Map of Marfa Lights region



1. Devereux, Paul. Earth Lights. Turnstone Press, 1982.
2. Devereux, Paul. Earth Lights Revelation. Blandford, 1989 and 1990. (A long and highly illustrated update was published as a chapter in UFOs and UFOlogy, with Peter Brookesmith, Blandford/Cassell, 1997).
3. Derr, J. S. "Earthquake Lights: A Review of Observations and Present Theories," Bulletin of the Seismological Society of America, 63 (6), 2177 (1973).
4. Derr, J. S. "Geophysical Variables and Behavior: LXXVI. Seasonal Hydrological Load and Regional Luminous Phenomena (UFO Reports) with River Systems. The Mississippi River Test," Perceptual and Motor Skills, 77, 1163 (1993).
5. Teodorani M. and Strand E. P. "Experimental Methods for Studying the Hessdalen-Phenomenon in the light of the Proposed Theories: a Comparative Overview," Rapport 1998:5, Høgskolen i Østfold (Norway), 1–93 (1998).


Abstract: Unexplained plasma-like atmospheric "light balls" are observed at very low altitudes during alternate phases of maximum and minimum in the Hessdalen area, located in central Norway. Several theories are presented in order to explain the observed phenomenon; among these: piezoelectricity from rocks, atmospheric ionization triggered by solar activity, cosmic rays and extraterrestrial visitation. The presented study is aimed at proposing the use of a dedicated instrumental set-up, research experimental procedures and methods in order to prove or disprove every single theory: in this context several kinds of observational techniques, measurement strategies and physical tests of tactical relevance are discussed in detail. An introduction on any considered theory is presented together with a detailed discussion regarding the subsequent experimental phase. For each specific theory brief descriptions of the observable parameters and of the essential instrumental choices and a detailed discussion of measurement procedures coupled with suitable flow-charts, are presented.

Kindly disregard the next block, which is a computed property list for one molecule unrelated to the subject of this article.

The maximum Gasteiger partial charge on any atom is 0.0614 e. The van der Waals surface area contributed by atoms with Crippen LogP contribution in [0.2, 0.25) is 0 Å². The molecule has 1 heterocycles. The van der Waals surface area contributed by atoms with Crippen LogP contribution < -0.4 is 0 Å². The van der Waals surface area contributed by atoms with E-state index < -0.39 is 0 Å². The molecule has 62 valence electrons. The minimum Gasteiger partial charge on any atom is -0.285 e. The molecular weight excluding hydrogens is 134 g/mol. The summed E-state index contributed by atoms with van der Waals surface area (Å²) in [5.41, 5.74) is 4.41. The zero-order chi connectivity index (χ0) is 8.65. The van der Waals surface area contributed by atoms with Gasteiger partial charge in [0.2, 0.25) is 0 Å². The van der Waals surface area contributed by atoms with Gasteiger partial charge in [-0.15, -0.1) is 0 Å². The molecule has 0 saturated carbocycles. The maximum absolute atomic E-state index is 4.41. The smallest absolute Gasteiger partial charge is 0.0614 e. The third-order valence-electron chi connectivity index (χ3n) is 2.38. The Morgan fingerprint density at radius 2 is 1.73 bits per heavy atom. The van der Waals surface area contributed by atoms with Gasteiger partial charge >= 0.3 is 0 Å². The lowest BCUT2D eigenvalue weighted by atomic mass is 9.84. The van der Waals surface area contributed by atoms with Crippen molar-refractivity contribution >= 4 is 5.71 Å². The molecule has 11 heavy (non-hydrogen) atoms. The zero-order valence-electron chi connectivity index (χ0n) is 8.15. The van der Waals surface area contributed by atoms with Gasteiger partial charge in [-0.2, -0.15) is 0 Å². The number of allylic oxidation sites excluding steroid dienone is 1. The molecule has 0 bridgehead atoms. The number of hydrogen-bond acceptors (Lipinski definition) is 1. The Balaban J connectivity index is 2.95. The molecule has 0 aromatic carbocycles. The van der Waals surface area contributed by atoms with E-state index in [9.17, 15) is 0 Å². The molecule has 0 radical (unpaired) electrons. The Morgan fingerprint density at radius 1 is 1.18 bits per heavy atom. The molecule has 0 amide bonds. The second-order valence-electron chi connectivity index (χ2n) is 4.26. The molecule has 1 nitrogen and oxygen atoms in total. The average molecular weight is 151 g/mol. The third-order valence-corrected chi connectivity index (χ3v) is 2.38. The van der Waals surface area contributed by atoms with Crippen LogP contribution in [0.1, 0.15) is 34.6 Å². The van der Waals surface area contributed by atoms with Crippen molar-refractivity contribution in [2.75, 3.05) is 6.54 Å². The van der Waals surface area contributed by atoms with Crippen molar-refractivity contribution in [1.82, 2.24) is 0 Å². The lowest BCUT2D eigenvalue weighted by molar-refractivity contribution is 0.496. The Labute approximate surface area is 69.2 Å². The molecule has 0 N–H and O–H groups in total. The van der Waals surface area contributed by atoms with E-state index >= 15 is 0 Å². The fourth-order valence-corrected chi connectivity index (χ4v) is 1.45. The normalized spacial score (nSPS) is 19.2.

From Marcos Gonzalez:


I'm originally from Argentina now living in Puerto Rico. I was astonished to see about the earthlights, especially this paragraph:


"From every continent come reports of a similar nature. In west Africa, balls of light seen gliding over the surface of water are called "aku" – the devil. In Malaysia, aerial lights known as "penangau" are believed to be the phantom heads of women who died in childbirth. And in the northwest Australian outback, the so-called "min-min" lights have a sacred significance to the Aborigines."


Tthere are reports from people who live in the central Argentine "pampas" that refer to this same phenomenon. People who live there call it "luz mala" (that is bad light) and they respect it up to the limit of fear because are believed to be ghost of evil people who died near the place.


I myself saw one when I was traveling across the pampas. It looked much like a big cloud burning.


Some people think that the "luz mala" is nothing more than methane clouds combined with some sort of light refraction effect (like the same visual effect when seeing an empty road at the distance, you see 'water').